A: Jon is a wonderful craftsman and a great storyteller. He knows how to develop characters and that is what you want from a director. He is a consummate filmmaker and we have been very lucky to work with him in the past on the very successful ‘National Treasure’ films.

Q: Can you give a sneak peak at some of the mind-blowing special effects in this film?
A: We have this fantastic parade in Chinatown, where the dragon comes alive. We have this amazing car chase through Times Square where the sorcerers use their magic to morph their cars from one kind to another, such as transforming a 1935 Rolls-Royce Phantom into a Ferrari. In another scene, Balthazar uses his magic to make the eagle gargoyle on the Chrysler Building fly. In another, the famous Charging Bull sculpture in Bowling Green comes to life. The special effects team on this film is the best in the business. John Nelson is our visual effects supervisor. He won an Academy Award® for his work on “Gladiator.” He can bring things alive that normally don’t look like anything, but when John touches them they become magical. John Frazier is the special effects coordinator on this film. John worked with us on “Pearl Harbor,” “Armageddon” and “Pirates of the Caribbean: At World’s End.” He is the master of his craft and won an Academy Award for “Spider-Man 2.” If you can imagine it, John can figure out a way to do it.

Q: Would you describe yourself as an apprentice or a sorcerer?
A: I never feel like a sorcerer. I am still an apprentice. I am still trying to learn what I am doing here. If I don’t get up and learn something every day, then it is not really a successful day. I learn from the great directors, writers and actors that I work with everyday. You get a different perspective from each individual and that is wonderful. I make it a point to surround myself with talented people. The magic comes from all these people. I just throw them all together.

Q: Take us through the process of being a producer on a major motion picture?
A: The set is really run by the director. As a producer you are there to facilitate what the director, the actors and the crew need. You keep an eye on the overall picture. A producer makes sure that the ship is sailing the same course that we originally set out to sail. Sometimes you get waylaid a little bit, but in general the producer’s job is to just try to keep it straight.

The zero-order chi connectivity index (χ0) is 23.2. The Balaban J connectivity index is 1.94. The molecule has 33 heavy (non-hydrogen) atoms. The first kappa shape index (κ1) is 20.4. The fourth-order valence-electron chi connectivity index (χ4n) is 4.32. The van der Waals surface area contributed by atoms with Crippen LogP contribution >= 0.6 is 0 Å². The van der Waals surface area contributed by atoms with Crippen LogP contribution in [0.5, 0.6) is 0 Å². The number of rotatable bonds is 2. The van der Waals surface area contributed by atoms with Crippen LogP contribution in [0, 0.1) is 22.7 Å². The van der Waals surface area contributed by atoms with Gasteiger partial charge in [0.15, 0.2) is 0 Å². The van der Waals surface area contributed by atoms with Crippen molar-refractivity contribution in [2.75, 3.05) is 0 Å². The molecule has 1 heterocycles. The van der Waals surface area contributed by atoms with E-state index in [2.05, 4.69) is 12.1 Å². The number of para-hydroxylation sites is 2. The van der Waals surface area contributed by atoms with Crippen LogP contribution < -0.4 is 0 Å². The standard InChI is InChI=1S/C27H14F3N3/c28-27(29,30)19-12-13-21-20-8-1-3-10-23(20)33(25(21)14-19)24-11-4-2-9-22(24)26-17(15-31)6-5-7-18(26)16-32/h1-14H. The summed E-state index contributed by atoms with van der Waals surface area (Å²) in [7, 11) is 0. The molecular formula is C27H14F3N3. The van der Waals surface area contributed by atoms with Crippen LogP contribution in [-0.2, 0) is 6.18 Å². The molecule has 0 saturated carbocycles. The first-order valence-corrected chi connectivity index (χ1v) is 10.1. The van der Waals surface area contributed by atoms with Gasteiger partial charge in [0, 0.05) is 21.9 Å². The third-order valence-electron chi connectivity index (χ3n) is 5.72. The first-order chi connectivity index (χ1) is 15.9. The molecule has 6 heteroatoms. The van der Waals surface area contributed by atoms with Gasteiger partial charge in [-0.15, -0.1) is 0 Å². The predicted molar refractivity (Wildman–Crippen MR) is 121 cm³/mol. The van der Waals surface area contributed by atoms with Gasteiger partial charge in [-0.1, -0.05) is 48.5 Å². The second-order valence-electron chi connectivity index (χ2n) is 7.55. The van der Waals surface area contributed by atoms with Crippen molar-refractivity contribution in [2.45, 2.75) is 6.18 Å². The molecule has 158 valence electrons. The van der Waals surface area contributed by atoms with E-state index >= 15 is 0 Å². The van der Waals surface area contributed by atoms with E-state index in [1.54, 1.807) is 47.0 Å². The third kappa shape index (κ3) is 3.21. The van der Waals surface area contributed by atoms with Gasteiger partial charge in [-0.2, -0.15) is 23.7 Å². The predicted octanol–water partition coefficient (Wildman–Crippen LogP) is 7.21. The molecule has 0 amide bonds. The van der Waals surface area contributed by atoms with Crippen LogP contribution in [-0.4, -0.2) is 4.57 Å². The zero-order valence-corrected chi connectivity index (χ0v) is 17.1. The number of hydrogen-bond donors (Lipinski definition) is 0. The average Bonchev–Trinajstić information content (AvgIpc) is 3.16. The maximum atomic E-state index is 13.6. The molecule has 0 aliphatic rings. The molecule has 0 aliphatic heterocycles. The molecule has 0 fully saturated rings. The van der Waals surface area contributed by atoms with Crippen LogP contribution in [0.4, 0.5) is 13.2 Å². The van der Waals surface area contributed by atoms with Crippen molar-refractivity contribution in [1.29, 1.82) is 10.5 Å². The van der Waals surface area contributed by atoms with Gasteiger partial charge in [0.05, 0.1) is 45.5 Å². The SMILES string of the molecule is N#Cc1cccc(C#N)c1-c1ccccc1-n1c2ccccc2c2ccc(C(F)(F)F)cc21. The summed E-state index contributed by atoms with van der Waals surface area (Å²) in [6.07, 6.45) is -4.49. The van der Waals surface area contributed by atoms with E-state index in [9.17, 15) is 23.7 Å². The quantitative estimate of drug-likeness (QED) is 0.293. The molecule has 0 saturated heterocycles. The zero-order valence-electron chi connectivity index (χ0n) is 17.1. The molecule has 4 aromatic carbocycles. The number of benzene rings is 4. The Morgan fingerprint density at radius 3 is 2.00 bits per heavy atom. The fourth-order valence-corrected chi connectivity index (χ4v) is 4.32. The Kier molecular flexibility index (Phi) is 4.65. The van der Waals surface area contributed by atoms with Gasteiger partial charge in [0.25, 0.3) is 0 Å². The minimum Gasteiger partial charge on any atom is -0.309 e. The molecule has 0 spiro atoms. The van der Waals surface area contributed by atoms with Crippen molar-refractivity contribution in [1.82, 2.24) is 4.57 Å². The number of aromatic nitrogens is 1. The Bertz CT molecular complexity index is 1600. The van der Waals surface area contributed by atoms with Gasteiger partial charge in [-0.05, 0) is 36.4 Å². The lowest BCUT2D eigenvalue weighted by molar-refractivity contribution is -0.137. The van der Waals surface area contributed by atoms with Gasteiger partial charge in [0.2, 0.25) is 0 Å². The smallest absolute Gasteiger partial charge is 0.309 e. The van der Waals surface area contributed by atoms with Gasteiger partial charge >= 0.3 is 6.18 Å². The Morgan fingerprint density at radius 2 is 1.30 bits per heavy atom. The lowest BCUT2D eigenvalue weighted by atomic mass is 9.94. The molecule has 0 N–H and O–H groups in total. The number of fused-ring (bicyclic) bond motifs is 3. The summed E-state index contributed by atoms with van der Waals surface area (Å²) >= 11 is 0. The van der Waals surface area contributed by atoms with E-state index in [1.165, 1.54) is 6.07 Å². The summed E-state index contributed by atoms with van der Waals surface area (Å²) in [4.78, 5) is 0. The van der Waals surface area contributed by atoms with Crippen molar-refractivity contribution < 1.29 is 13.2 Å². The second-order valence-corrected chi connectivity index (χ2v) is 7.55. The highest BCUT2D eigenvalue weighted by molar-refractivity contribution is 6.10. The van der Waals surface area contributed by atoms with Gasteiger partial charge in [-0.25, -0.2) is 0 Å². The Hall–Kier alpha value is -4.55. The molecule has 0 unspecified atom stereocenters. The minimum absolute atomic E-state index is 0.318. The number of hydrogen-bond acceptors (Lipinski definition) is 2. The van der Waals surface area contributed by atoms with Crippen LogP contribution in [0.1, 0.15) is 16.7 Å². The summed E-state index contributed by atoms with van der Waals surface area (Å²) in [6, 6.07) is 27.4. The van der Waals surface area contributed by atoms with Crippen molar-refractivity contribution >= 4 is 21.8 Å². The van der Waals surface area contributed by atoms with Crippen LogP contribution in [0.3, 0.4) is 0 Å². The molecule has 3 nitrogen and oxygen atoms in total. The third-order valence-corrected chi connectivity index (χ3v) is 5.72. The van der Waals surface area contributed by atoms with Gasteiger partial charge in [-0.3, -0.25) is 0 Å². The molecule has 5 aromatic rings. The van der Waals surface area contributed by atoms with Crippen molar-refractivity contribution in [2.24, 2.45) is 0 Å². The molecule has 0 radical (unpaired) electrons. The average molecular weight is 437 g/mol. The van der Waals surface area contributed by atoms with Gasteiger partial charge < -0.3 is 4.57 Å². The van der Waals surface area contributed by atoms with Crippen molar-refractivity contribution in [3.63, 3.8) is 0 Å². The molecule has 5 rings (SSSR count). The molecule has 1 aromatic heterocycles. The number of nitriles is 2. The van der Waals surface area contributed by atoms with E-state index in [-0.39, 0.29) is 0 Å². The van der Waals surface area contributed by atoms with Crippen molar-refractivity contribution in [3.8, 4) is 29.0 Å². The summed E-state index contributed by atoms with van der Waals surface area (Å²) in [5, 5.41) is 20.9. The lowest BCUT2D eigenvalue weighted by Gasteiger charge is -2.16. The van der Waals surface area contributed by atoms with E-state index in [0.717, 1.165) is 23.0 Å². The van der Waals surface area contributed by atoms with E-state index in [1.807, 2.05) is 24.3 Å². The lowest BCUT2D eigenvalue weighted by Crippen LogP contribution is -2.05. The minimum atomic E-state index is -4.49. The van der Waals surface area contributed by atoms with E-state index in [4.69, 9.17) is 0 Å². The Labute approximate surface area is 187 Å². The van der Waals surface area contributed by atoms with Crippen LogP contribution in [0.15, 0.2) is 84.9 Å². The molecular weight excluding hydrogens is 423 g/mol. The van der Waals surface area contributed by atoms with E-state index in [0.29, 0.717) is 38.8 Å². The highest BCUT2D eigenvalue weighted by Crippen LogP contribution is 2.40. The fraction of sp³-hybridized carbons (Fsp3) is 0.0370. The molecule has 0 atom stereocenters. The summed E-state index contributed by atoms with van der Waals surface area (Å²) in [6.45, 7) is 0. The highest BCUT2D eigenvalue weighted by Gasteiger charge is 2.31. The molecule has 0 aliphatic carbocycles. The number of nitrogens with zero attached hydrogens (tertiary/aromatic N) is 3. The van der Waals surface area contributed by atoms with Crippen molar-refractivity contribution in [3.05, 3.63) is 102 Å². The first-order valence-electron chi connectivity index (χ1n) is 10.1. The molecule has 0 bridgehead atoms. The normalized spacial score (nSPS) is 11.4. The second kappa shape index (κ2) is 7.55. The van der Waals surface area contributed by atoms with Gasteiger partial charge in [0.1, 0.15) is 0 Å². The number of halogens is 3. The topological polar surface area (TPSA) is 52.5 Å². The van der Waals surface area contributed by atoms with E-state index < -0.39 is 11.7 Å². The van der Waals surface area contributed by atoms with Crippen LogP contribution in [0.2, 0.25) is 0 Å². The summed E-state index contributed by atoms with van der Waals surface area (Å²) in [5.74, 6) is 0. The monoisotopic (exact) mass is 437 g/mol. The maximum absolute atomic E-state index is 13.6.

Q: You are an award-winning producer with an illustrious career in the entertainment industry, but despite your success do you still get nervous?
A: I’m always nervous. I always want it to be better. I am especially nervous when a picture opens because I never really know how audiences will react. The audience knows – I don’t know. My greatest reward is watching an audience enjoy what we do—seeing the look on their faces when it really works. That’s the exciting thing, because then you know you have done your job.

Q: What is the key to good storytelling?
A: Clarity is the key to good storytelling. Clarity is the magic. I think the worst thing that can happen in a movie is when you lean to your mate and you say, “What just happened?” At that point you are gone. You are lost. The clearer you can make your story, the more effective you will be.

Q: What actor have you not had the chance to work with yet?
A: I can’t begin to name all the fantastic actors that I have not worked with yet. There are too many to count. Hopefully we will develop material they will want to do. For example, Jake Gyllenhaal is somebody I wanted to work with for a long time and I finally got the chance to work with him on “Prince of Persia: The Sands of Time,” which came out at the end of May.

Q: Do you believe in magic?
A: I do believe in magic. I think what we do is magic. We take ideas from one simple line on paper and turn them into films that travel around the world and entertain people. That is magic to me.